I came up with this quote ("Imperfect action is better than perfect inaction") when talking with a resume writer last week. (Note: A quick Google search indicates that Harry Truman said it first -- or, more likely, most famously.) It's something that I should post on my bulletin board, because it's easy to do nothing when faced with an obstacle of any type.
It's something that applies to our job-seeking clients. How many of them don't move their job search forward because they're afraid that they're "doing it wrong," or they need to take step "A" before they take step "B" -- or so they think. ("Well, I couldn't put up my LinkedIn profile because I didn't have my resume done." or "I couldn't apply for that job because I hadn't had a chance to line up all my references yet.")
It also applies to us as resume writers. When I recently put together my "Career Membership Sites Made Easy" program, I could have waited until the whole thing was perfect before launching it. But for a perfectionist (which I am!), that day could be a long way off. Instead, I put together the written curriculum for the program, the accompanying step-by-step setup guides, and modified the November Pass-Along Materials LinkedIn report into lesson format so CMSME buyers had a ready-to-go curriculum to launch their first membership program.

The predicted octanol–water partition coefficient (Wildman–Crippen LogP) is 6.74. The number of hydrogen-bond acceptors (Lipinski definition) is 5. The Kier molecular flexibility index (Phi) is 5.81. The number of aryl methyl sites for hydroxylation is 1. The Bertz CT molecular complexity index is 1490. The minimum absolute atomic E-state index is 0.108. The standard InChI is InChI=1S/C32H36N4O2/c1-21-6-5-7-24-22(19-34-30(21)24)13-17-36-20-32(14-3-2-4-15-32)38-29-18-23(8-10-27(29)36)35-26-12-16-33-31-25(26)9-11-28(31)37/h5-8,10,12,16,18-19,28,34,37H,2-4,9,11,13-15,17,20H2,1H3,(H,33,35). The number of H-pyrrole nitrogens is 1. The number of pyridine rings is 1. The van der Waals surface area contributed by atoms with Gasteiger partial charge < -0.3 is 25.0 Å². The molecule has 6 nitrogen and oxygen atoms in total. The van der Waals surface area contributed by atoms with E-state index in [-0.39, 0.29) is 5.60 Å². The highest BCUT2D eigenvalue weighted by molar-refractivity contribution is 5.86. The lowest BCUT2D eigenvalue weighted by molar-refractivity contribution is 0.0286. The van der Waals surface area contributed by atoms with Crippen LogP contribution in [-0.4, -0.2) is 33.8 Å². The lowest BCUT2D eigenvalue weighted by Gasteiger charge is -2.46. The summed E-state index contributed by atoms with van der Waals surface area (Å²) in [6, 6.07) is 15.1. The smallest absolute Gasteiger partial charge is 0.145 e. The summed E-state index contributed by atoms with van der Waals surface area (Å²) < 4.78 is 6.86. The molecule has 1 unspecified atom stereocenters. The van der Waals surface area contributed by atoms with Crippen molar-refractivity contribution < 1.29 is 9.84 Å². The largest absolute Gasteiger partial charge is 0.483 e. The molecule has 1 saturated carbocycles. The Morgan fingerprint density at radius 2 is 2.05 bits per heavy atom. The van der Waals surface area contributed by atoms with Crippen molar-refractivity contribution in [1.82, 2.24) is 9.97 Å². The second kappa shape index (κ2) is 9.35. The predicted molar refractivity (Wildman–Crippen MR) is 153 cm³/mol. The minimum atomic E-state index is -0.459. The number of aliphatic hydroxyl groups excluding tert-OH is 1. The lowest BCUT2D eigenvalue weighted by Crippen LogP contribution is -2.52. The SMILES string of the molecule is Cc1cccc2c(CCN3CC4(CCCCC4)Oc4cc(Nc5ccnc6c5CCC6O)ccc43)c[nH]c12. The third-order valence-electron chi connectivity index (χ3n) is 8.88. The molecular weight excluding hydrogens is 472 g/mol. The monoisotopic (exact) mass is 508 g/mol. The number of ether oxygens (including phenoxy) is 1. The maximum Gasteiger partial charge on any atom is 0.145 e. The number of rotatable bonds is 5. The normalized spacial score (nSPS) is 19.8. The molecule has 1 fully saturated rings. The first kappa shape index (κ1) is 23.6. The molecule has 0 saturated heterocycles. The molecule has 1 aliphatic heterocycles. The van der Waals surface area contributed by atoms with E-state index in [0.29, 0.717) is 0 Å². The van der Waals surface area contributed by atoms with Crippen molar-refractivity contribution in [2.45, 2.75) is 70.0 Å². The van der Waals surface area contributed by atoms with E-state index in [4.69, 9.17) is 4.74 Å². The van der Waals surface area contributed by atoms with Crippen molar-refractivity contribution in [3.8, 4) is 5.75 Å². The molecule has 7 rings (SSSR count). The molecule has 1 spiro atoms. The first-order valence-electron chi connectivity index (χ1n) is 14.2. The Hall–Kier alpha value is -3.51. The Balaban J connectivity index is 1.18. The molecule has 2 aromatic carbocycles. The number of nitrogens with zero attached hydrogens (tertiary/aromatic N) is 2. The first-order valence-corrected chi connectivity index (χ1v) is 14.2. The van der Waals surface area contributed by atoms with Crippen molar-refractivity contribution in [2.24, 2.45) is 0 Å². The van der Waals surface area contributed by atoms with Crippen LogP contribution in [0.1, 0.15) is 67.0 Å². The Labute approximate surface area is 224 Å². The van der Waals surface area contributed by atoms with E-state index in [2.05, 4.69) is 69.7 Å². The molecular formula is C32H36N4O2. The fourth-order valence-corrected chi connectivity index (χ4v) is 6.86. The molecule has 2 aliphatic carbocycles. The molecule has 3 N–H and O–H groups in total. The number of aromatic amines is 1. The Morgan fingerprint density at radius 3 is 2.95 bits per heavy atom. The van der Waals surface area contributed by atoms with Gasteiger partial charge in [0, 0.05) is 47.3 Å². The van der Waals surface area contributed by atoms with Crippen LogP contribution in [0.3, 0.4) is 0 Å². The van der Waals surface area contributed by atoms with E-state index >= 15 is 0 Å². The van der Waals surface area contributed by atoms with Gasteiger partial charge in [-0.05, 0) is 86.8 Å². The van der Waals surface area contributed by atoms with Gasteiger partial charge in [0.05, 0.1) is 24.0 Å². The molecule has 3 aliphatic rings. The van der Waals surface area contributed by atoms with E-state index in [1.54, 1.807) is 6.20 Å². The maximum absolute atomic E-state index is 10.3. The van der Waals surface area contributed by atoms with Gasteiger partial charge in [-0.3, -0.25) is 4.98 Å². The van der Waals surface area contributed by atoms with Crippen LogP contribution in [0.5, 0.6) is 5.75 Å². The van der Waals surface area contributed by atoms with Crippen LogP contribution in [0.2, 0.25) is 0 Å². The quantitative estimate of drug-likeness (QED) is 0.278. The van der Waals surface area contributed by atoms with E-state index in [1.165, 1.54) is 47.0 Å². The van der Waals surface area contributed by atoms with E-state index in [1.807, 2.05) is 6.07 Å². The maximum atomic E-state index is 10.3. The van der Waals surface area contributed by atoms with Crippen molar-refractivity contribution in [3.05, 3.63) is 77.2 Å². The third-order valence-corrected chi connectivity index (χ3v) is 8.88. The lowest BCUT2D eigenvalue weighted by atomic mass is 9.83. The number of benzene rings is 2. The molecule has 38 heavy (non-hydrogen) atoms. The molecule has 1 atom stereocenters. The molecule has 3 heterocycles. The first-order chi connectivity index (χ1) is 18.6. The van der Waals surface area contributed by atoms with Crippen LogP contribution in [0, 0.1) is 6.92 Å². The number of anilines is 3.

Is there a trade-off for going with "imperfect action"? In my case, yes. I decided to offer the first 25 resume writers who took a chance on this new program a substantial discount. When I reached that objective (we got the first 25 group members in about 72 hours), I decided to keep looking for "charter" members who would grow as the program grew. They can get in for a low price while I keep building the resources around the program (I'm doing a training webinar for group members next week), and a guide to driving visitors ("web traffic") to your membership program website. I didn't want to wait until the full system was done before I let in additional group members. The sooner you start on a project, the sooner you can start getting results. And results -- no matter how small -- are often what motivates us to take even more action.
The most important thing to remember is this: Take one step to move forward. If you're thinking of offering a new service to jobseeking clients (like a job search support group or service, or interview training, or whatever), don't wait until everything is perfect. Launch, then improve. In the movie "We Bought a Zoo," Matt Damon's character says, "You only need 20 seconds of insane courage and I promise you something great will come of it." It may take more than 20 seconds, but you can do something great.
Remind your clients of that too.